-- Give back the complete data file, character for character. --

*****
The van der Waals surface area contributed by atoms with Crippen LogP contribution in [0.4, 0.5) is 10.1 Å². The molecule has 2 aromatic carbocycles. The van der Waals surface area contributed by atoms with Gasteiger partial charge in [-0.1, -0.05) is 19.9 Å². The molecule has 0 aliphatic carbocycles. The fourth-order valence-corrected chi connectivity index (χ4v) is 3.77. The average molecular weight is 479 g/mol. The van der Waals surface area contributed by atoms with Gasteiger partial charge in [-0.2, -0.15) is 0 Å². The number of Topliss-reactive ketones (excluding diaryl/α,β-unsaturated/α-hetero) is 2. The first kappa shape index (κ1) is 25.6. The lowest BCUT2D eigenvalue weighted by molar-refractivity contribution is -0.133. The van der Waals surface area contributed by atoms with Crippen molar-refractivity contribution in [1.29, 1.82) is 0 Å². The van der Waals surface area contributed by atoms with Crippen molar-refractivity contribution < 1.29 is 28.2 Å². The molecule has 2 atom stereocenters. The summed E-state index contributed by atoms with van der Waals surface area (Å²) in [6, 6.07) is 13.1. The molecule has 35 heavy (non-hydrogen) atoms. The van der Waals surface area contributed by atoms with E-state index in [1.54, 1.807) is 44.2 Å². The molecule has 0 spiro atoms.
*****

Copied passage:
The van der Waals surface area contributed by atoms with Crippen LogP contribution in [0.4, 0.5) is 10.1 Å². The molecule has 2 aromatic carbocycles. The van der Waals surface area contributed by atoms with Gasteiger partial charge in [-0.1, -0.05) is 19.9 Å². The molecule has 0 aliphatic carbocycles. The fourth-order valence-corrected chi connectivity index (χ4v) is 3.77. The average molecular weight is 479 g/mol. The van der Waals surface area contributed by atoms with Gasteiger partial charge in [-0.2, -0.15) is 0 Å². The number of Topliss-reactive ketones (excluding diaryl/α,β-unsaturated/α-hetero) is 2. The first kappa shape index (κ1) is 25.6. The lowest BCUT2D eigenvalue weighted by molar-refractivity contribution is -0.133. The van der Waals surface area contributed by atoms with Crippen molar-refractivity contribution in [1.29, 1.82) is 0 Å². The van der Waals surface area contributed by atoms with Crippen molar-refractivity contribution < 1.29 is 28.2 Å². The molecule has 2 atom stereocenters. The summed E-state index contributed by atoms with van der Waals surface area (Å²) in [6, 6.07) is 13.1. The molecule has 35 heavy (non-hydrogen) atoms. The van der Waals surface area contributed by atoms with E-state index in [1.54, 1.807) is 44.2 Å². The molecule has 0 spiro atoms.